Pinterest is an amazing tool to help you find wedding hair ideas. In fact, we have a full wedding hair ideas Pinterest board. Feel free to pin any and all of those ideas. Because when you're getting married, you need an idea of what you want. The technicians at the salon will not look at you and say, "Oh, you have medium-length hair. This is the style for you." Instead, they will say, "What style did you have in mind?" And it's so much easier to show them a photo as a guide instead of saying, "I was thinking something half up and down with curls. I think. Maybe. Or all down. Or no curls. What do you think?"
When you decide what you want, make sure you get it.
I showed the stylist the hair that I wanted and she did, um, her version of it. Instead of the top bump being one cohesive piece, it was two uneven bumps separated by a huge part down the center. You can actually see in my getting ready photos that I'm making disgusted faces. I didn't like it. At all. But, you know me, low-maintenance bride, so I didn't say anything and walked to my bedroom to get dressed.
"Do you like it?" my bridesmaid Gionna asked.
"No, actually, I hate it. A lot. It's not what I want." I told her.
"Have her redo it," Gionna said.
"No," I said. "She spent so much time on it and I don't want to tell her I hate it."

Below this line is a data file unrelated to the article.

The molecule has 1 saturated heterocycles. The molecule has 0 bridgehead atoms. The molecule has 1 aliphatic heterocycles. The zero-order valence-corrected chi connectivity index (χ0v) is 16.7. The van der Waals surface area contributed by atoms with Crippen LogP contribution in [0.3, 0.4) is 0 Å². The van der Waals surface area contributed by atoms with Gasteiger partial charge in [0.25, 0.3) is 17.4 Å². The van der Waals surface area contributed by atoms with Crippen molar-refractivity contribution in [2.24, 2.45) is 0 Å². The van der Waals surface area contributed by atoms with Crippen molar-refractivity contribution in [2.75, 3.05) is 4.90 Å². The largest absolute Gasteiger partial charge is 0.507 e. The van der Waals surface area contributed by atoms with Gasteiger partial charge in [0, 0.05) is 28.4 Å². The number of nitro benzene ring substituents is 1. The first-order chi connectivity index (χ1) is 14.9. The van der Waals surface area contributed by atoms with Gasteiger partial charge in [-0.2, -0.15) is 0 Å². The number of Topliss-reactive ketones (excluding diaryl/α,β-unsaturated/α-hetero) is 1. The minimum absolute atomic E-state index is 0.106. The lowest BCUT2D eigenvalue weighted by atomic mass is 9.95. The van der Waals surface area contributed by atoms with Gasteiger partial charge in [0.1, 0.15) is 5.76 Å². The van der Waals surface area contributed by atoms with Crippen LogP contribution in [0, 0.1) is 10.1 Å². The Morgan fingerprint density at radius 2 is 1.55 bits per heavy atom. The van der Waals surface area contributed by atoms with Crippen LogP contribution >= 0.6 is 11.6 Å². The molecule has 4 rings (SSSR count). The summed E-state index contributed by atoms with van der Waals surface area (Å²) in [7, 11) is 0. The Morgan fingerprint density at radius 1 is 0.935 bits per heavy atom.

"It's your wedding," Gionna reminded me. "Do you want me to tell her?"
"Yes," I said.
And less than a minute later, Gionna came back into my bedroom. "She's gonna redo it," she said.
And the stylist fixed the mess of a bump on my head and made it exactly the way I wanted. And my wedding photos are beautiful and I'm so happy with the way my hair turned out. But without Gionna stepping in, I wouldn't have stood up for myself and I wouldn't have gotten what I wanted. I didn't want to come off as bridezilla but sometimes, you need bridesmaidzilla to stand up for you. And really, I'm sure she wasn't even a 'zilla of any sort. I'm sure she just politely asked. Which I could have done myself. And you can too.
3. Don't waste your money on a trial.
This is the most controversial tip, but I am really sticking firm to stating you don't need a trial. Want? Sure. But need? No.